The third time there is a shalshelet in the Torah is when 18-year-old, most-handsome Yosef was at the height of being tested by Zilka, the beautiful wife of his master Potifphar. Yosef had been seemingly betrayed by his holy brothers, sold as a slave, lost, to be “forever” alone in Egypt – orphaned from his mother and estranged from his father. And now, he was actually popular in his master’s home… just a little too popular. All she wanted was just one time to be with him, just one child from him, as her astrology told her she would. No one would ever know. וַיְמָאֵ֓ן And Yosef refused. This was a tremendous crisis for Yosef. He could have given in to his desires, enjoyed the present, and ignored G-d, Who, it seemed, might have been “ignoring” him. But, Yosef overcame his desires in order to be true to his faith. He rejected the present pleasure and got himself thrown into jail, accused of the worst. But, this refusal of Yosef is what had the greatest ripple effect on his life and on the history of the entire Jewish Nation. It was from prison that he became known as the Dream Interpreter, and from there that he arose from the bottom of the pit to the top of the Egyptian empire.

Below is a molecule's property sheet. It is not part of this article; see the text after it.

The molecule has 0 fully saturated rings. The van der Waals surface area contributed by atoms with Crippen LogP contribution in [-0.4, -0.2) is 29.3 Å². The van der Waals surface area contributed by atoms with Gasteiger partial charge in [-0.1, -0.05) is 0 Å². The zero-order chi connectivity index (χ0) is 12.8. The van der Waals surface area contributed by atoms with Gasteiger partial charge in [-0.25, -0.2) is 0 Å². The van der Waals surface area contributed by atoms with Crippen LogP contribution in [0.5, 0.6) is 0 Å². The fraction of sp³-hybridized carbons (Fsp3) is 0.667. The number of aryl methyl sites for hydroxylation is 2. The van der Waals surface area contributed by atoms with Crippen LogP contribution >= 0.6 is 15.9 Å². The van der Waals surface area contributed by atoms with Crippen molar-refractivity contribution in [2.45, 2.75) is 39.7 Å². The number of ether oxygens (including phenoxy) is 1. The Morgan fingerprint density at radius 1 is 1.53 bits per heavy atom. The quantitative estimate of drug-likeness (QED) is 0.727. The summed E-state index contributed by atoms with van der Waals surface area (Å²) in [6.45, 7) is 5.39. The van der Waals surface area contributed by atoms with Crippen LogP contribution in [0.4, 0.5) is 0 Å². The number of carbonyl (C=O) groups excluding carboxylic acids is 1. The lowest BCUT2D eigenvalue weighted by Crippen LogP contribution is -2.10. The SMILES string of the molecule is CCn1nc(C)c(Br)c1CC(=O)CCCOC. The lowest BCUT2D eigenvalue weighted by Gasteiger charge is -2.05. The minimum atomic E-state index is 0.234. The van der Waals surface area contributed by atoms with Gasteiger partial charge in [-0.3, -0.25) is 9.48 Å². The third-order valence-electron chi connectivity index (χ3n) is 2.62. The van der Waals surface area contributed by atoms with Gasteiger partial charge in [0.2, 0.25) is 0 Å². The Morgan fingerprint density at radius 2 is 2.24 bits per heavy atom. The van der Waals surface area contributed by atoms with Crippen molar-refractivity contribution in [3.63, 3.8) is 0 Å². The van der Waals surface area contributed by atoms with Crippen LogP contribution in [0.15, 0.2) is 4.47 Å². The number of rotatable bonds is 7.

The fourth time in the Torah where the shalshelet is mentioned is when Moshe Rabbeinu was in crisis. He was performing all the services of Priesthood, a service to G-d that was meant to be his. And, when he needed to slaughter the sacrifice to inaugurate his brother Aharon and his four children, the Torah tells us, וַיִּשְׁחָ֓ט׀. These were the seven days of miluim (inauguration). But, the Midrash tells us that G-d waited for Moshe at the burning bush for seven days, until Moshe agreed to take out the Jews. On the third day, Moshe said, שְֽׁלַֽח־נָ֖א בְּיַד־תִּשְׁלָֽח — which, in essence, was asking, Please, send the Jews out in the hands of Aharon. Because Moshe refused G-d’s proposal and instead recommended Aharon, G-d took the Priesthood from Moshe and gave it to Aharon. The Midrash teaches, Rav Halbo says that during all of the seven days of miluim, Moshe thought he would be the Priest. But on the seventh day, G-d gave the Priesthood to Aharon. And when Moshe gave the Priesthood to his brother, he did so with his whole heart, despite the enormity of his regret. We all have things that we regret having done in life. And sometimes, there is not much we can do to change the past. But this is part of G-d’s plan. We need to accept that we are human, and we sometimes miss out on opportunities that we mistakenly thought we were not ready for.
Whether your crisis is deciding between your career or your family and future, or if your crisis is about accepting wholeheartedly that you are not accepted, whether your crisis is about standing strong in the face of forbidden desire, or accepting that you missed out on a past opportunity and there is no going back… Whatever makes you feel a little lost… it is okay. Relax. Recalculate. And Remember, that the greatest things in life “happen” from those times that we were lost…